Kyoto

Ask anybody and theyfll tell you, Kyoto is the place to go. Kyoto is a historic city, surrounded by mountains, where you can see more of traditional Japan than anywhere else. Kyoto is most famous for its temples. Kiyomizutera, Kinkakuji and Ryoan-ji, just to name a few. These are not just historic monuments, but places visited all year around by Japanese tourists. I had a Japanese friend say to me once, “Looking at a temple in Kyoto- that is Japanese Soul.” In addition to temples, in Kyoto you can sample Japanese maccha ice cream and have your picture taken with geishas.

Mount Fuji

Mount Fuji can be seen from all over Japan and it has fired the imaginations of Japanese people for centuries. For a true Japan travel experience, you can climb Mount Fuji. It’s a long way to the top, but you can choose different tours. If you’re not up for the whole climb, you can do a partial one. I can tell you, the first time you see Mount Fuji in the distance, it will take your breath away.

Hot springs

Japanese people have enjoyed their natural hot springs for hundreds, maybe thousands of years. They are called onsen, and are located in the mountain areas all over Japan. There’s nothing like sitting and relaxing in an onsen in the cool mountain air. People from the cities flock to the onsens any chance they get. Most are located in resorts where you can also enjoy other activities.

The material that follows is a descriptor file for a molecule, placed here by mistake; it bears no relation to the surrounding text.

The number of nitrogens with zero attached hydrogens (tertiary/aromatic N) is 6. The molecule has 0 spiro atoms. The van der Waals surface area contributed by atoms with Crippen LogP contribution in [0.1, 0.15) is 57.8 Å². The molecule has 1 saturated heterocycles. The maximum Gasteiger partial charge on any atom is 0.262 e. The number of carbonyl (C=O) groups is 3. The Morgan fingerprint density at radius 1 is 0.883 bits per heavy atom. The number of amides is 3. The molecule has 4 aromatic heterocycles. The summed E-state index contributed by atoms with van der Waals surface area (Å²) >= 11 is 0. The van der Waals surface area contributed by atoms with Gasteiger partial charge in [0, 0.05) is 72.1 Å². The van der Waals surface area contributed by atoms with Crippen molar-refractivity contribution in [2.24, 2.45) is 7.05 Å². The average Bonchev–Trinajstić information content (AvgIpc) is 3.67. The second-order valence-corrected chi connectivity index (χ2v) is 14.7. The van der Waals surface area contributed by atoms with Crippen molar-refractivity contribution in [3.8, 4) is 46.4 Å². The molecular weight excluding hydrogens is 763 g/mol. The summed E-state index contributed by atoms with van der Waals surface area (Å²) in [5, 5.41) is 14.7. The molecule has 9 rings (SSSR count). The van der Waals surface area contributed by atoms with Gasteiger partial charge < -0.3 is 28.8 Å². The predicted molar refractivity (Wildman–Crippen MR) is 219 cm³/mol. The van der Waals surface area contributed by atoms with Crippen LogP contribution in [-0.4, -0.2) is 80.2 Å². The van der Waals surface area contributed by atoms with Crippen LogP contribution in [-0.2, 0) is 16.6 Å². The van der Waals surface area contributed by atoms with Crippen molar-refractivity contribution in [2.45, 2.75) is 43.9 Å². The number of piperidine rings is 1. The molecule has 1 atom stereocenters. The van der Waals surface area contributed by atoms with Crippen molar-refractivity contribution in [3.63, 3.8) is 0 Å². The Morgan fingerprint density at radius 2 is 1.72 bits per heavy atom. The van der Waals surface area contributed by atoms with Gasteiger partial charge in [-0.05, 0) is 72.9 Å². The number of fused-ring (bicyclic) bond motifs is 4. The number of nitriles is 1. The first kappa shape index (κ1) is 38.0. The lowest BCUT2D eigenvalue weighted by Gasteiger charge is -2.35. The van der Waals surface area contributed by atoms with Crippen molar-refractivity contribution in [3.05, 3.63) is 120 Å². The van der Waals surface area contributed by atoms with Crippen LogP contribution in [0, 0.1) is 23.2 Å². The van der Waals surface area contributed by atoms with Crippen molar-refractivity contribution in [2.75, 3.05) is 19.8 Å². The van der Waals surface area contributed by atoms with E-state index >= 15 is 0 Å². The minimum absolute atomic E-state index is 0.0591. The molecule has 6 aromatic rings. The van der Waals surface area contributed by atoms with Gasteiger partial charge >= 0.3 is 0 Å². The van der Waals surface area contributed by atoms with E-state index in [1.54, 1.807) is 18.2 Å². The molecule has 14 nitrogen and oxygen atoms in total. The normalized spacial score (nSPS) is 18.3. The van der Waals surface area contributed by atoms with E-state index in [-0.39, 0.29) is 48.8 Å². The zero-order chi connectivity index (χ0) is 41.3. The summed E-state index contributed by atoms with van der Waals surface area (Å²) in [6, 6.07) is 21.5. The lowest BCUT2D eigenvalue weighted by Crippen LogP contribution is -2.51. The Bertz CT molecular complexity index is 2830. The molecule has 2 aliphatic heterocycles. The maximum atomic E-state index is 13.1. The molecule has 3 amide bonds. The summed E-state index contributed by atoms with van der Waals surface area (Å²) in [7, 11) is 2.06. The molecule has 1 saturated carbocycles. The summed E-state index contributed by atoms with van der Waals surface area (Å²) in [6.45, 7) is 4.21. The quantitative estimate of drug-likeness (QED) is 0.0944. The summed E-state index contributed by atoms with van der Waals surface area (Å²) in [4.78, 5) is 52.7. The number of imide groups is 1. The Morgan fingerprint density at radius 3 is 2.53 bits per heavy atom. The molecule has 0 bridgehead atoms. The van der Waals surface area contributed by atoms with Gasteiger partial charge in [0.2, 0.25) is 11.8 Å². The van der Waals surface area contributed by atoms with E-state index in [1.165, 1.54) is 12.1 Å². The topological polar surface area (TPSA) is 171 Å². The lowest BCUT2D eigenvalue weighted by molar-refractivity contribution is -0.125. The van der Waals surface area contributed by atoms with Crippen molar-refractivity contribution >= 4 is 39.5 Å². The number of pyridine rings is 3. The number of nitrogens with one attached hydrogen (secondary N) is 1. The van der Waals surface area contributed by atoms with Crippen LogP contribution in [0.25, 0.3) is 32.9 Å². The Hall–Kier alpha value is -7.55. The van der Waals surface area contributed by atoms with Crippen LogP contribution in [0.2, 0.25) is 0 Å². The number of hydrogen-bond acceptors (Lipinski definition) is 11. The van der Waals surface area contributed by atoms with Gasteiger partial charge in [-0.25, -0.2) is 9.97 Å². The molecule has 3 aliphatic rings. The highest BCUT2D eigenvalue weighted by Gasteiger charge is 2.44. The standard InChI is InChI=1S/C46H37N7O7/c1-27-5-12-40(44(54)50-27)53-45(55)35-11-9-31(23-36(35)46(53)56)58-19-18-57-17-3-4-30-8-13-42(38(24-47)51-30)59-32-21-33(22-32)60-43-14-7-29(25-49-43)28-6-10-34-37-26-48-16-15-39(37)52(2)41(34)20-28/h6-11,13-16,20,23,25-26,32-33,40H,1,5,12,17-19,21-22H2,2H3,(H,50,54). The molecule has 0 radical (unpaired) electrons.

Tokyo

Finally, you can get the full experience of modern Japan in any number of Tokyo’s busy wards. In Akihabara, you can see the latest in electronics; in Harajuku and Shibuya, you can see the latest in fashion; in Ginza and Odaiba, some of the best shopping in the world; and for nightlife, Roppongi or Shinjuku on Tokyo’s west side.

Japan’s cultural treasures have something for everyone!
[tags]Japan, japanese culture, japanese, travel japan, japan travel [/tags]